At 4:52 PM, Anonymous Anonymous said...

"Nearly two-thirds of Americans would bicycle more if they felt safer on the streets, reports the Federal Highway Administration."

At 4:53 PM, Anonymous Anonymous said...

"A study of protected bike lanes on 9th Avenue in New York City showed a 49 percent increase in retail sales at businesses on the street."

Weird that you didn't mention this Rob

At 4:54 PM, Anonymous Anonymous said...

80% of manhattan doesnt own a car so their local economy must be in RUINS right?

At 9:19 AM, Blogger Rob Anderson said...

This post is about Valencia Street in San Francisco, not New York. But how the Valencia bike lanes are being used dishonestly to promote cycling in general makes you wonder about the other evidence pro-bike writers use to promote that cause.

At 9:25 AM, Blogger Rob Anderson said...

The Valencia Lie has been adopted by Alternet.

"A lie will go round the world while truth is pulling its boots on."

At 12:44 PM, Anonymous sfthen said...

You gotta love this "anonymous" (probably one of those bicycle creeps who was living with mom and dad in Cleveland three months ago but now they're hip-in-Frisco) who claims "a study," "a report," "studies have shown"--what studies? Where? What was the methodology? Who did these studies, the SFBC? What a joke!

Here's a study, it's of Valencia Street so you go there yourself: what businesses are booming? All those new stores that would fit right in at a tony, upscale suburban shopping mall?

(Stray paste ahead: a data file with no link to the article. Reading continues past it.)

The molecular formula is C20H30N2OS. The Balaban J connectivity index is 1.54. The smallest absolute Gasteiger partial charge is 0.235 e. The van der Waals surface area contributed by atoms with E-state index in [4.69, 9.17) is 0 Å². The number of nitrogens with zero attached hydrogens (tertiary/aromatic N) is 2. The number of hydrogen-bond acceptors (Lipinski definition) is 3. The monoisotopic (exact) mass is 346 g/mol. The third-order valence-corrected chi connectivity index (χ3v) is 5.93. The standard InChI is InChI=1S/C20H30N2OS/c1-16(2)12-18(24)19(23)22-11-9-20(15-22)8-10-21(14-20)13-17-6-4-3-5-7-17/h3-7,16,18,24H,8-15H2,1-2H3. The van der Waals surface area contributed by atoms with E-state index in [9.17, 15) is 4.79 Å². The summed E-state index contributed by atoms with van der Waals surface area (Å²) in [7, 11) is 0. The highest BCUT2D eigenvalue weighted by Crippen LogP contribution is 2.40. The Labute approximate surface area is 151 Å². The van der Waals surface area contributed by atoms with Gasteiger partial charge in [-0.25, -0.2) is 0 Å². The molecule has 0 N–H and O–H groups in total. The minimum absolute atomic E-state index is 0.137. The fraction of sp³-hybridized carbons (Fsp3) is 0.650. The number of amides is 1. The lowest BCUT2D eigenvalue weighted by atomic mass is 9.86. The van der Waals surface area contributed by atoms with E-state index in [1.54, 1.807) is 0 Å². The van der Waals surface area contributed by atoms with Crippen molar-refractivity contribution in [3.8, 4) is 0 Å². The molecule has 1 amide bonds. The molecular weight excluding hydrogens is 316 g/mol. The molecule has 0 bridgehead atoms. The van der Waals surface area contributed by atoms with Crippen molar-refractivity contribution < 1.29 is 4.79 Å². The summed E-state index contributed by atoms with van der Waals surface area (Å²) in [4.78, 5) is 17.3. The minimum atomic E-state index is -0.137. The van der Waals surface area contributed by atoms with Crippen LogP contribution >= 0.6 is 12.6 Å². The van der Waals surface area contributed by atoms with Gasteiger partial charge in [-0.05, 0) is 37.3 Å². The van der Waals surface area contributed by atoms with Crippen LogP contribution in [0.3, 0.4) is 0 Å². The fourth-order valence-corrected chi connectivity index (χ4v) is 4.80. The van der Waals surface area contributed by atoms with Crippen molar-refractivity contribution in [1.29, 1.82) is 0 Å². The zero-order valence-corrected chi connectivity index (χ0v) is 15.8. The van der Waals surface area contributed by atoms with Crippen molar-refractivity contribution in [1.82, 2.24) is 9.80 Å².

Then watch all the Two Wheel Google Buses rolling around entitled, privileged, not stopping and shopping, contributing nothing:
Valencia Businesses That Bikes Destroyed

If that's not enough go to Church and 30th and look at that little commercial district barely hanging on after the SFMTA the removed all the street parking, just like SFMTA wants to destroy Polk St business.

At 10:30 AM, Blogger Rob Anderson said...

Removing parking can have an impact on small businesses, but it's not clear that the Valencia Street bike lanes have any impact at all on businesses in the area. But your tally shows that they surely didn't have a positive impact on businesses in the area. Gentrification and the rise in rents are what probably doomed all those businesses.

At 10:59 AM, Anonymous Anonymous said...

Does anyone know if Ed Reiskin gets a city vehicle? I know he has made public statements that he has not used a car in 20 years, but I wonder if that is really still the case?

I do know that some of the MTA planners arrived at one of the Polk Street neighborhood meetings in city vehicles, and used the excuse that they "rode together".

At 1:59 PM, Anonymous Anonymous said...

Did you know that cyclists spend a lot of money at those businesses

At 9:41 PM, Anonymous Anonymous said...

"This post is about Valencia Street in San Francisco, not New York. But how the Valencia bike lanes are being used dishonestly to promote cycling in general makes you wonder about the other evidence pro-bike writers use to promote that cause."

So anon cant extrapolate from the success of bike lanes in other cities but you can extrapolate. got it!

At 1:07 AM, Anonymous Anonymous said...

Those stores destroyed themselves because they sucked. It is always thus.